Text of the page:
Storywiz returns with the second season of their Korean BL Color Rush, and if the finale is any indication, they don’t plan to stop there.
Starring Yoo Jun and Vixx’s Hyuk, the second season begins with lead character Choi Yeon Woo’s narration of his Probe’s disappearance. Somewhere between the end of the first season and the beginning of the second, Yoo Han vanished, kidnapped in front of Yeon Woo. Thus begins a personal investigation that opens up a world of deceit. Joining Yeon Woo on this journey is Kim Se Hyun, a classmate with unrequited feelings for Yeon Woo on a mission to avenge the death of his Mono sister.
For those who haven’t read the book or seen the first season of this series, Monos suffer a condition that only allows them to see the world in black and white, a type of colorblindness countered by the existence of a Mono’s Probe. Probes are a type of soulmate for Monos. Meeting them allows Monos to experience the world in color, which creates an obsession with their Probes.
In the first season, Yeon Woo not only comes face-to-face with his Probe, he also falls in love with him. The loss of Yoo Han is palpable in season two, and it creates a tension that carries well throughout the drama.
Each season has distinct pros and cons, but where the second season shines is in the fast-paced storytelling and the chemistry between the two leads. While the fight scenes were poorly executed at times and the internal monologues were more extended than they needed to be, the drama itself is full of emotion, heartache, and the desperate need to see the world in color. I admired the way the writers brought Se Hyun into the story, the way they connected his life with Yeon Woo’s. Telling a successful short story well is about focusing on a single aspect and fleshing out those areas while limiting how deeply a character’s background is delved into. Even without the detailed story behind Se Hyun and his sister’s life, we know they suffered similarly to Yeon Woo. With quick flashbacks and punchy, emotional moments, viewers are quickly drawn into Se Hyun’s pain, and this pain heightens the intensity of his feelings for Yeon Woo.
In all honesty, Se Hyun is a hopeless character who never feels hopeless. There’s a lot of internal strength in him. Despite losing his sister due to her desire to see color, as well as his unrequited feelings for another mono while being a mono himself, he never loses his way. Se Hyun is the type of person we all want in our lives, someone who gets pushed down but always finds the willpower and strength to get back up again, who always finds a reason to keep moving forward. I related to this part of him, so much so that I found myself cheering on his every move.
Color Rush 2 is a fast-paced ride that never slows down, fed by the need to tell the meat of a nicely set up story in the first season. However, my only real complaint about the second season is the overly done internal monologues, including the accompanying music. It brought me out of the story rather than keeping me in it. It felt like the writers were trying to tell us the story rather than show it to us, and that’s a rookie writing mistake. The first book I published was riddled with extended, overly informative excerpts. Looking back, I cringe. All stories should be written without taking the viewer for granted. Some things are apparent without being told. Se Hyun’s feelings for Yeon Woo were evident through his dialogue, actions, and stolen glances. The same goes for the story itself. There were times when what was happening was obvious without narration. Therefore, while both characters’ narration and internal points of view were needed, there didn’t need to be quite so much of it. Places where the dialogue and the actions didn’t fully explain it are the only places that needed narration.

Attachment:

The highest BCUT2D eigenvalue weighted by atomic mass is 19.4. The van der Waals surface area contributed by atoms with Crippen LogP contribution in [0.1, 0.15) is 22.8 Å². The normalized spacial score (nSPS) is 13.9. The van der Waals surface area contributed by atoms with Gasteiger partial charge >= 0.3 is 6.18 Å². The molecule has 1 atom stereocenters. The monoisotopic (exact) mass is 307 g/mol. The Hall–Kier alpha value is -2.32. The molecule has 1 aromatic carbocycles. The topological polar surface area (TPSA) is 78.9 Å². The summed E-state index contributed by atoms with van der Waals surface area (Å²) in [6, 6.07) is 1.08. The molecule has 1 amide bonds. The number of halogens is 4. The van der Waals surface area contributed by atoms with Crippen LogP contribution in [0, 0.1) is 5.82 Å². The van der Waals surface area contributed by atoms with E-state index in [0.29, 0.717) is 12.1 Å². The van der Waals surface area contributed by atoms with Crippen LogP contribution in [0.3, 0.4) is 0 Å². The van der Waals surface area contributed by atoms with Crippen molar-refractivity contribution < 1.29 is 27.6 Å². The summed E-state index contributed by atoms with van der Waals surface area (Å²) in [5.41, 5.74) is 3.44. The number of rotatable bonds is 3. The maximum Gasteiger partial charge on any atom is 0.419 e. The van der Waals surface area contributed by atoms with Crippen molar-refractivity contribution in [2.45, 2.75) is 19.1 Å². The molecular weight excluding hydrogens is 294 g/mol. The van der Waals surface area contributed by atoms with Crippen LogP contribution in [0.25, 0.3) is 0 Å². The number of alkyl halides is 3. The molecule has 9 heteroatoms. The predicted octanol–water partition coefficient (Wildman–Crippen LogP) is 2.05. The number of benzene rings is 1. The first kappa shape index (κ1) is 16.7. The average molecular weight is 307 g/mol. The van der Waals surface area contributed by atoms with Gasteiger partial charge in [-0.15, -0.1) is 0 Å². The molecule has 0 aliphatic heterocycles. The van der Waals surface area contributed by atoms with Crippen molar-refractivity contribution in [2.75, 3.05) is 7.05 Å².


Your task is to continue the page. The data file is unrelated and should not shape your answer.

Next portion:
All in all, Color Rush 2 exceeded my expectations. Full of mystery and the desire to both avenge the people they’d lost and find the ones they loved, Yeon Woo and Se Hyun are brought together in an unexpected but chemistry-filled way. Although our two leads don’t end up together at the conclusion, the story is left open for more.
An end credit scene brings back Yoo Han, Yeon Woo’s probe. He awakens inside a hospital wrapped in bandages, implying that a third season may reunite Yoo Han and Yeon Woo. Will we get a love triangle in Season 3? If so, I admit I will be rooting for Se Hyun. Maybe it’s the desperation of knowing two monos being together seems impossible when a probe awaits them somewhere, but I find myself needing love to win out over fate. I like the idea that love can be as colorful as a fated color rush, that two people who see the world only in black and white can bring color into each other’s lives just by loving each other.
Se Hyun, stay strong.
While fight scenes and certain high-tech scenes suffered because of evident budget caps, Color Rush 2 touched me more than the first season. Both Hyuk and Yoo Jun are strong actors who had a firm grasp on their characters, and it showed. If the entire original cast returns for a third season, it will be interesting to see how the re-entrance of Yoo Han will affect everyone involved. Better yet, what happens if Se Hyun’s probe also suddenly appears? Can his feelings for Yeon Woo withstand such a fateful meeting?
I need to see this play out, so I genuinely hope Storywiz follows through with a third installment.
If you want to watch an exciting story about people who see the world in color and those who don’t, fate, unrequited love, and emotions that arise from all of that, check out both seasons of this drama on Viki and Bilibili.
Rating- 4 out of 5
2 thoughts on ““Color Rush Season Two” Series Review (Ep.1 to 8)”
how did the sister of Se Hyun died?
She died because of the Probe surgery.